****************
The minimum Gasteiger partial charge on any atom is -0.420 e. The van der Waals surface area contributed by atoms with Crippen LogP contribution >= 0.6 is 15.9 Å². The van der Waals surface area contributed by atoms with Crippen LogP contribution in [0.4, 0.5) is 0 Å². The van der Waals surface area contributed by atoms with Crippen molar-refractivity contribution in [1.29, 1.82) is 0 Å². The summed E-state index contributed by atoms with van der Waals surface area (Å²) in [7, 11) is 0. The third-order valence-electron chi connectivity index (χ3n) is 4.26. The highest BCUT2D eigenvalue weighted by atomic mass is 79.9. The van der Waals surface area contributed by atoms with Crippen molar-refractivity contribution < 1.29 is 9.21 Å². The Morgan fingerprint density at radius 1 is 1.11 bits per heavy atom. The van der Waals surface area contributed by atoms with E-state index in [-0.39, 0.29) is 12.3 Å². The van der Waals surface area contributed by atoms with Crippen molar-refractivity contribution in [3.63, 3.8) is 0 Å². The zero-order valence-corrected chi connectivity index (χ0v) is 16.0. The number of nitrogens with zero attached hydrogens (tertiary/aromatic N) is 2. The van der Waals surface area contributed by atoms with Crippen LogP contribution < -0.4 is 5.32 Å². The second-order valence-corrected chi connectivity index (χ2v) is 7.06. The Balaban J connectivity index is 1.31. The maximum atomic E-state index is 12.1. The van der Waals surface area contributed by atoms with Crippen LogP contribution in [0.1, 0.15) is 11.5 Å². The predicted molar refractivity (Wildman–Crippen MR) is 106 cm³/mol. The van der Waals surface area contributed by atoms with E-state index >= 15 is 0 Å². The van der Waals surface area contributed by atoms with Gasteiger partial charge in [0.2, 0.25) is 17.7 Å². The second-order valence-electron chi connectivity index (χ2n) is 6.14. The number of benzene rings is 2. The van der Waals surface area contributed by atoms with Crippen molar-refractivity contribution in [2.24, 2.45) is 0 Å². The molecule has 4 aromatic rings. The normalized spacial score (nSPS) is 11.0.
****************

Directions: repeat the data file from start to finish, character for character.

The minimum Gasteiger partial charge on any atom is -0.420 e. The van der Waals surface area contributed by atoms with Crippen LogP contribution >= 0.6 is 15.9 Å². The van der Waals surface area contributed by atoms with Crippen LogP contribution in [0.4, 0.5) is 0 Å². The van der Waals surface area contributed by atoms with Crippen molar-refractivity contribution in [1.29, 1.82) is 0 Å². The summed E-state index contributed by atoms with van der Waals surface area (Å²) in [7, 11) is 0. The third-order valence-electron chi connectivity index (χ3n) is 4.26. The highest BCUT2D eigenvalue weighted by atomic mass is 79.9. The van der Waals surface area contributed by atoms with Crippen molar-refractivity contribution < 1.29 is 9.21 Å². The Morgan fingerprint density at radius 1 is 1.11 bits per heavy atom. The van der Waals surface area contributed by atoms with E-state index in [-0.39, 0.29) is 12.3 Å². The van der Waals surface area contributed by atoms with Crippen molar-refractivity contribution in [3.63, 3.8) is 0 Å². The zero-order valence-corrected chi connectivity index (χ0v) is 16.0. The number of nitrogens with zero attached hydrogens (tertiary/aromatic N) is 2. The van der Waals surface area contributed by atoms with Crippen LogP contribution < -0.4 is 5.32 Å². The second-order valence-corrected chi connectivity index (χ2v) is 7.06. The Balaban J connectivity index is 1.31. The maximum atomic E-state index is 12.1. The van der Waals surface area contributed by atoms with Crippen LogP contribution in [0.1, 0.15) is 11.5 Å². The predicted molar refractivity (Wildman–Crippen MR) is 106 cm³/mol. The van der Waals surface area contributed by atoms with E-state index >= 15 is 0 Å². The van der Waals surface area contributed by atoms with Gasteiger partial charge in [0.2, 0.25) is 17.7 Å². The second-order valence-electron chi connectivity index (χ2n) is 6.14. The number of benzene rings is 2. The van der Waals surface area contributed by atoms with Crippen molar-refractivity contribution in [2.24, 2.45) is 0 Å². The molecule has 4 aromatic rings. The normalized spacial score (nSPS) is 11.0.